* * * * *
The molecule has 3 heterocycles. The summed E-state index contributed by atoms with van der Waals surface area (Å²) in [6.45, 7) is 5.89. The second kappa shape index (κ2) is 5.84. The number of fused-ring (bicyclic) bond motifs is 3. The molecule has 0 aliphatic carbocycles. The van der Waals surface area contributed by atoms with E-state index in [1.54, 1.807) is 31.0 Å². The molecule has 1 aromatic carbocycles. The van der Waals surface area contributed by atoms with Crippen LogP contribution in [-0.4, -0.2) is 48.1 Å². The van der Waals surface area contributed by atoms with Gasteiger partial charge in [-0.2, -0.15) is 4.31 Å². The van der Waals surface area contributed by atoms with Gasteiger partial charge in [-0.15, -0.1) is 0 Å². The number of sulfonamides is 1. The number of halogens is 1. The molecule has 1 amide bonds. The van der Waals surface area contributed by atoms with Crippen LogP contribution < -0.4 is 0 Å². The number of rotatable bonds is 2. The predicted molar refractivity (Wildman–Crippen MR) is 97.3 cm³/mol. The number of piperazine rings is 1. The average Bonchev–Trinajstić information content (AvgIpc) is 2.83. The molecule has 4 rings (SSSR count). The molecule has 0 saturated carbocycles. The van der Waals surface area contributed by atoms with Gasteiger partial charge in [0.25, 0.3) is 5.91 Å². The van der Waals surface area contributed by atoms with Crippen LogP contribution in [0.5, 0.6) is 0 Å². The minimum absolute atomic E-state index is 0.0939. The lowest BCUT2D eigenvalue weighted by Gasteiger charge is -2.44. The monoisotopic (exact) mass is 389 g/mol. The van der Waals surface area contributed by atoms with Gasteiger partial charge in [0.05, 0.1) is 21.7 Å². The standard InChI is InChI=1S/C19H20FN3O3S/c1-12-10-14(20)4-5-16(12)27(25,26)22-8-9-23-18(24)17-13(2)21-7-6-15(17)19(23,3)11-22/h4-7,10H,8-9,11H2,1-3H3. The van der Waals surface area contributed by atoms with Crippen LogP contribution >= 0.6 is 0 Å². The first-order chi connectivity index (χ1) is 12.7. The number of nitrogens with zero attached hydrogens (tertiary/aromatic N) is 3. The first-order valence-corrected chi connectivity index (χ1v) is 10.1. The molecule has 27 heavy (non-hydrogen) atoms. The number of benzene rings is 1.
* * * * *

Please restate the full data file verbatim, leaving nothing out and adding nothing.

The molecule has 3 heterocycles. The summed E-state index contributed by atoms with van der Waals surface area (Å²) in [6.45, 7) is 5.89. The second kappa shape index (κ2) is 5.84. The number of fused-ring (bicyclic) bond motifs is 3. The molecule has 0 aliphatic carbocycles. The van der Waals surface area contributed by atoms with E-state index in [1.54, 1.807) is 31.0 Å². The molecule has 1 aromatic carbocycles. The van der Waals surface area contributed by atoms with Crippen LogP contribution in [-0.4, -0.2) is 48.1 Å². The van der Waals surface area contributed by atoms with Gasteiger partial charge in [-0.2, -0.15) is 4.31 Å². The van der Waals surface area contributed by atoms with Gasteiger partial charge in [-0.15, -0.1) is 0 Å². The number of sulfonamides is 1. The number of halogens is 1. The molecule has 1 amide bonds. The van der Waals surface area contributed by atoms with Crippen LogP contribution < -0.4 is 0 Å². The number of rotatable bonds is 2. The predicted molar refractivity (Wildman–Crippen MR) is 97.3 cm³/mol. The number of piperazine rings is 1. The average Bonchev–Trinajstić information content (AvgIpc) is 2.83. The molecule has 4 rings (SSSR count). The molecule has 0 saturated carbocycles. The van der Waals surface area contributed by atoms with Gasteiger partial charge in [0.25, 0.3) is 5.91 Å². The van der Waals surface area contributed by atoms with Crippen LogP contribution in [0.5, 0.6) is 0 Å². The minimum absolute atomic E-state index is 0.0939. The lowest BCUT2D eigenvalue weighted by Gasteiger charge is -2.44. The monoisotopic (exact) mass is 389 g/mol. The van der Waals surface area contributed by atoms with Gasteiger partial charge in [0.05, 0.1) is 21.7 Å². The standard InChI is InChI=1S/C19H20FN3O3S/c1-12-10-14(20)4-5-16(12)27(25,26)22-8-9-23-18(24)17-13(2)21-7-6-15(17)19(23,3)11-22/h4-7,10H,8-9,11H2,1-3H3. The van der Waals surface area contributed by atoms with Crippen LogP contribution >= 0.6 is 0 Å². The first-order chi connectivity index (χ1) is 12.7. The number of nitrogens with zero attached hydrogens (tertiary/aromatic N) is 3. The first-order valence-corrected chi connectivity index (χ1v) is 10.1. The molecule has 27 heavy (non-hydrogen) atoms. The number of benzene rings is 1.